EPUB ☦ Schooling Beyond Measure and Other Unorthodox Essays about Education ⚐ Renegades-bempflingen.de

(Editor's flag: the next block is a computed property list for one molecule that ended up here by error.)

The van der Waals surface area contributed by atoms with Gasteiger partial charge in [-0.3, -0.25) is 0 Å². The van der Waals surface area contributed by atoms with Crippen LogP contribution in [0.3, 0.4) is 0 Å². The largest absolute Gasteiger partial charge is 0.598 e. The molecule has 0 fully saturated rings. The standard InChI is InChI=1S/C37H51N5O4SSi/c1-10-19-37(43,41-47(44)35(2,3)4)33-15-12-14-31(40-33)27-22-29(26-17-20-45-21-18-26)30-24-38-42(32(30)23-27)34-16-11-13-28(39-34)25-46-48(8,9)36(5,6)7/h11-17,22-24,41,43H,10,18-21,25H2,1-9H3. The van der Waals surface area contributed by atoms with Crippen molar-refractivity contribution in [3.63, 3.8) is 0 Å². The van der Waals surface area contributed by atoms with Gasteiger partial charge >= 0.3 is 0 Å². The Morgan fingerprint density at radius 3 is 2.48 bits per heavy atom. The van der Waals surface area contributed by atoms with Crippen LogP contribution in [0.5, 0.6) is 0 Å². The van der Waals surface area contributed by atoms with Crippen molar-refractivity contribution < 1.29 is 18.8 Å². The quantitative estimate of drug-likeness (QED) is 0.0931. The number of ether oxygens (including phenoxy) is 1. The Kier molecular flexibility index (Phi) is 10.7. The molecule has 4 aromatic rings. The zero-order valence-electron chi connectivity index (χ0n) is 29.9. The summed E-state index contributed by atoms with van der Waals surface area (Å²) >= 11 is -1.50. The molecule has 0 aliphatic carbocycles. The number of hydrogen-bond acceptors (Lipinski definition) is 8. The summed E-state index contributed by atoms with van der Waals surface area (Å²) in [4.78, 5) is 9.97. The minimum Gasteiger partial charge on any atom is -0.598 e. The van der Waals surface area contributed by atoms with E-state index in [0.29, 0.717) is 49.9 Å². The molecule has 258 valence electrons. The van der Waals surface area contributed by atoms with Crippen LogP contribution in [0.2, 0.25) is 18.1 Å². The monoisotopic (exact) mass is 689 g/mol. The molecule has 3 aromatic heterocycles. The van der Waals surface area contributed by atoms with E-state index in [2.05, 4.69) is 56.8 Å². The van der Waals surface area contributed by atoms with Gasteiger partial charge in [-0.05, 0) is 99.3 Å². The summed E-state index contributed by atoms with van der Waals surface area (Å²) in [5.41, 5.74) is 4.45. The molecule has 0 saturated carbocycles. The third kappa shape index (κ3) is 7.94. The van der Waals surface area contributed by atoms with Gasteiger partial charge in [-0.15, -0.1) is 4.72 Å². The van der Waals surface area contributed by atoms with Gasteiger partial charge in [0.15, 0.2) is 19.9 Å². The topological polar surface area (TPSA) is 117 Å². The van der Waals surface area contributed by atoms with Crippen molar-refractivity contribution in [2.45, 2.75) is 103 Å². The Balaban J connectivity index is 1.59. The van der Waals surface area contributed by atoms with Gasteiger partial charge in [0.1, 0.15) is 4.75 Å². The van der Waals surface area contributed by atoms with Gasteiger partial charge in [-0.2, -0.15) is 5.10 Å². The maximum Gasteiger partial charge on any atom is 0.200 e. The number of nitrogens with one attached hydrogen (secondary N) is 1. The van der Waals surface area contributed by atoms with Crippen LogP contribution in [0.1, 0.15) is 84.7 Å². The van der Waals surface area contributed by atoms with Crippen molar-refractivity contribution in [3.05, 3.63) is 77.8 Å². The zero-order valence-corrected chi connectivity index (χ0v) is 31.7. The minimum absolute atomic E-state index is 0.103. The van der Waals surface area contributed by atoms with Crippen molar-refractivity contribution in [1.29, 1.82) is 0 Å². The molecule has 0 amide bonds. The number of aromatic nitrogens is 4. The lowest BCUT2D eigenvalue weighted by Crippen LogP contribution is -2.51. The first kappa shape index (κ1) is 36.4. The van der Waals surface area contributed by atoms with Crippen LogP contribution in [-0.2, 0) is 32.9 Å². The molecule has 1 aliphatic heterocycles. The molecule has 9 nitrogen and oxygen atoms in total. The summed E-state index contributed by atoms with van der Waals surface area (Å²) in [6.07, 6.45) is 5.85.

A nicely organized anthology of the most provocative posts and articles by Alfie Kohn from the past four years Although you can access any one of these pieces online, and the author didn t add anything new to this text, it is still worth owning and reading for any educator. EPUB ⚉ Schooling Beyond Measure and Other Unorthodox Essays about Education ♗ In This Collection Of Provocative Articles And Blog Posts Originally Published BetweenAnd , Alfie Kohn Challenges The Conventional Wisdom About Topics Ranging From How Low Income Children Are Taught, To Whether American Schools Have Really Fallen Behind Those In Other Countries Why, He Asks, Do We Assume Learning Can Be Reduced To Numerical Data What Leads Us To Believe That Standards Based Grading Will Eliminate The Inherent Limitations Of Marks Or That Training Students To Show Grit Makes Sense If The Real Trouble Is With The Tasks They Ve Been Given To Do Kohn S Analytical Style Incisive Yet Accessible Is Brought To Bear On Big Picture Policy Issues As Well As Small Scale Classroom Interactions He Looks Carefully At Research About Homework, Play, The Supposed Benefits Of Practice, Parent Involvement In Education, And Summer Learning Loss Discovering In Each Case That What We Ve Been Led To Believe Doesn T Always Match What The Studies Actually Say Kohn Challenges Us To Reconsider The Goals That Underlie Our Methods, To Explore The Often Troubling Values That Inform Talk About Everything From The Disproportionate Enthusiasm For STEM Subjects To Claims Made For Effective Teaching StrategiesDuring These Dark Days In Which Teachers Are Viewed As Expendable Test Prep Technicians, And Global Economic Competitiveness Eclipses What Children Need, Kohn Calls For Us To Summon The Courage To Act On What We Already Know Makes Sense Alfie Kohn Writes And Speaks Widely On Human Behavior, Education, And Parenting The Author Of Thirteen Books And Scores Of Articles, He Lectures At Education Conferences And Universities As Well As To Parent Groups And Corporations Kohn S Criticisms Of Competition And Rewards Have Been Widely Discussed And Debated, And He Has Been Described In Time Magazine As Perhaps The Country S Most Outspoken Critic Of Education S Fixation On Grades And Test Scores I m predisposed to like this book because I have read a number of Kohn s essays and blogs online and it s good to have them collected all in one place Kohn has an easy to read and witty writing style None of these essays is very long, but they all build a cogent argument and pack a punch I especially appreciate his ability to think beyond sound bites and to question the meaning of the latest education fads His takedown of the widespread traditional interpretation of the famous marshmallow test What Waiting for a Second Marshmallow Doesn t Prove is especially incisive And while there isn t anything particularly new in Remember When We Had High Standards Neither Do I, there is even less that s new or interesting about the widespread bogus nostalgia for a golden educational era that never was, which he convincingly debunks As a former classroom teacher himself, Kohn isn t afraid to admit that he s made mistakes poignantly in What We Don t Know About Our Students and Why , and his respectful attitude towards teaching as a profession, and teachers as a group, is refreshing While his point of view and policy prescriptions may sometimes be viewed as liberal, he is a bipartisan critic of national school reform policies, taking both the Obama and Bush administrations to task for an overemphasis on standardized tests and a misunderstanding of what learning is and what good teachers can do.I especially loved the title of the essay called Whoever Said There s No Such Thing as a Stupid Question Never Looked Carefully at a Standardized Test Unfortunately that memorable title heads one of the weaker essays in the collection Kohn s analysis of a math question from a Massachusetts state exam ismuddled than the question itself As far as I can tell, he didn t understand the algorithm in the problem and got the answer wrong himself The readers of this essay in Psychology Today, where it also appeared, make good points about the value of algorithms and mathematical language in the comments section Math is abstract, and it is primarily a language Working fluently with that language, both in communicating and in being communicated to, is one of the primary ends of mathematical education I am sympathetic to many of the policy suggestions in this book, but sometimes they strike me as just shouting into the wind One of my favorite of these essays was Chapter 29, Ready to Learn Means Easier to Educate Its point is that educational institutions, with their endless testing and selective admissions criteria, are effectively excluding those who most need the education they offer It calls into question the entire purpose of education in our society is it to improve the performance of students who are struggling to actually educate people or merely to select and rubber stamp applicants they think are ready to succeed While I think Kohn s interpretation is correct here, I don t think this essay is going to change much about the admissions industry A number of essays in this book, from The Case Against Grades to Homework An Unnecessary Evil, to Why the Best Teachers Don t Give Tests share this kind of impractical idealism And yet A case against homework is making some small inroads in the culture at large, especially in elementary school Angela Duckworth, who coined the term grit, has responded to the critiques with anuanced and helpful view of the subject Prestigious colleges from Reed College to Brown University are implementing unconventional assessment policies similar to those described here Kohn s last two essays, Change by Decree he is against it and Encouraging Courage he is for it , are both inspirational and humble His last sentence of Change by Decree, while presented in the context of educational policy, could apply to almost any important societal issue People don t resist change They resist being changed This book provides examples of how education could change for the better, if we choose. While a lot of this book is from Kohn s blog posts, I appreciated the organization of ideas and ability to highlight and underline as I read Like most of his work, this allowed me to really think about what I am doing and whether it s best for me or really what s best for kids. Read this for a class assignment My biggest complaint is that while Kohn raises intriguing points about education, some of which I do agree with, he doesn t offer solutions to the problem.